Seven months into the first year of the Quality Payment Program, the new value-based payment plan set up by the Medicare Access and CHIP Reauthorization Act (MACRA), and doctors’ knowledge of the program is still light.

“Physicians, especially those in small practices, need more help in preparing” for participation in QPP either through the Merit-Based Incentive Payment System (MIPS) or advanced Alternative Payment Models (APMs), according to a new report issued by the American Medical Association and consulting firm KPMG.

The AMA and KPMG surveyed 1,000 physicians, of which 51% said they were “somewhat knowledgeable about MACRA or the QPP, whereas less than 1 in 10 physicians (8%) felt deeply knowledgeable about QPP and its requirements,” the report states. “Just over 4 in 10 physicians (41%) had heard of MACRA or QPP, but did not consider themselves knowledgeable.”

That said, about 70% of those surveyed responded that they have begun preparing to meet the requirements of the QPP in 2017. The survey did not make clear whether this meant meeting the minimum requirements to avoid any penalties or doing more to become eligible for potential bonus Medicare payments.

“Even those who feel prepared still don’t fully understand the financial ramifications of the program,” the report said. “In short, they may be prepared to ‘check the box’ of reporting requirements, but may lack the long-term strategic financial vision to succeed in 2018 and beyond,” noting that only 8% of the respondents said they are “very prepared” for long-term financial success. On the other side of the that spectrum, 26% said they are not at all prepared and 58% said they were slightly prepared.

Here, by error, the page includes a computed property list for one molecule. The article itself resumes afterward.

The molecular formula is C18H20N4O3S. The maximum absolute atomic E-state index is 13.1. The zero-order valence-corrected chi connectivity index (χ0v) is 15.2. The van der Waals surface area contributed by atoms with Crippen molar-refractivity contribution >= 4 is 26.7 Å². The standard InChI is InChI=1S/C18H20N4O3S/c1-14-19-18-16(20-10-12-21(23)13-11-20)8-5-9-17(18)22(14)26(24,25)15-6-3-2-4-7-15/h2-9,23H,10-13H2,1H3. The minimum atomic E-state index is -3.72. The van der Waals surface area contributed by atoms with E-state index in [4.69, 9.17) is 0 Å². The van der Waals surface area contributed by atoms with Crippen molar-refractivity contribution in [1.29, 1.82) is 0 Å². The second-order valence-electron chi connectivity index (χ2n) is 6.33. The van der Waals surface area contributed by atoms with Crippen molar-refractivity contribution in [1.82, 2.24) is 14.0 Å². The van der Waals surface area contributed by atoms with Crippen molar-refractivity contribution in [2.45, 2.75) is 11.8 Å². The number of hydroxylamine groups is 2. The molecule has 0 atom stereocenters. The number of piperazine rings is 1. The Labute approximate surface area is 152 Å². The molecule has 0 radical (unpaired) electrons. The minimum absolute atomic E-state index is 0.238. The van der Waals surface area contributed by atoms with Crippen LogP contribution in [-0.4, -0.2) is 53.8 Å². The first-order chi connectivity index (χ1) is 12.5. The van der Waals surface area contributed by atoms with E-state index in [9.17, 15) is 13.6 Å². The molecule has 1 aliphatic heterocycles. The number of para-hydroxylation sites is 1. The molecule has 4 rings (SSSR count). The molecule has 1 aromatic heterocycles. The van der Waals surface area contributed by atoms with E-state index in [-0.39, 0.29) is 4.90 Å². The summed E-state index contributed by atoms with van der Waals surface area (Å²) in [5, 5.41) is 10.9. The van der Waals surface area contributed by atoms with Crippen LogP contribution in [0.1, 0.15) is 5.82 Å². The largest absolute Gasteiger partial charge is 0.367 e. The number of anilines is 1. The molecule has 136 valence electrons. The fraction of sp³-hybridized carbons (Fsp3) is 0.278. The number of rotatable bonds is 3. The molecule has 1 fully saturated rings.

Survey respondents indicated a number of areas where they need help:

• Time required to accurately capture and report performance data (66%)

• Understanding reporting requirements (58%)

• Understanding the overall MIPS scoring process (57%)

• Cost required to accurately capture and report performance data (53%)

• Organizational infrastructure needed to report performance (49%)

The report also noted the significant differences when it comes to practice size, although the differences were “not unexpected.” For example, solo practices, compared to those groups of 50 or more physicians, were “significantly more likely (56%) to view reporting requirements as very burdensome, … significantly more like to feel ‘not at all prepared’ for long-term financial success, … less likely to be participating in an advanced APM, [and] less likely to have begun preparing.”

Specialists, more so than primary care physicians were “slightly more likely to be deeply knowledgeable about MACRA/QPP, [and] more likely to expect to participate in MIPS (61% versus 48%) and less likely to participate in an advanced APM (15% versus 22%),” the report adds.

“Ongoing educational assistance from CMS, as well as those in the private sector, should focus on the areas where physicians need the most help: understanding requirements and potential financial impact, selection of quality measures, and clinical practice transformation strategies,” the report states.

The survey comes on the heels of CMS releasing its proposed update to the regulations surrounding the QPP for 2018. Comments on the proposed regulatory update are due to CMS on Aug. 21, 2017.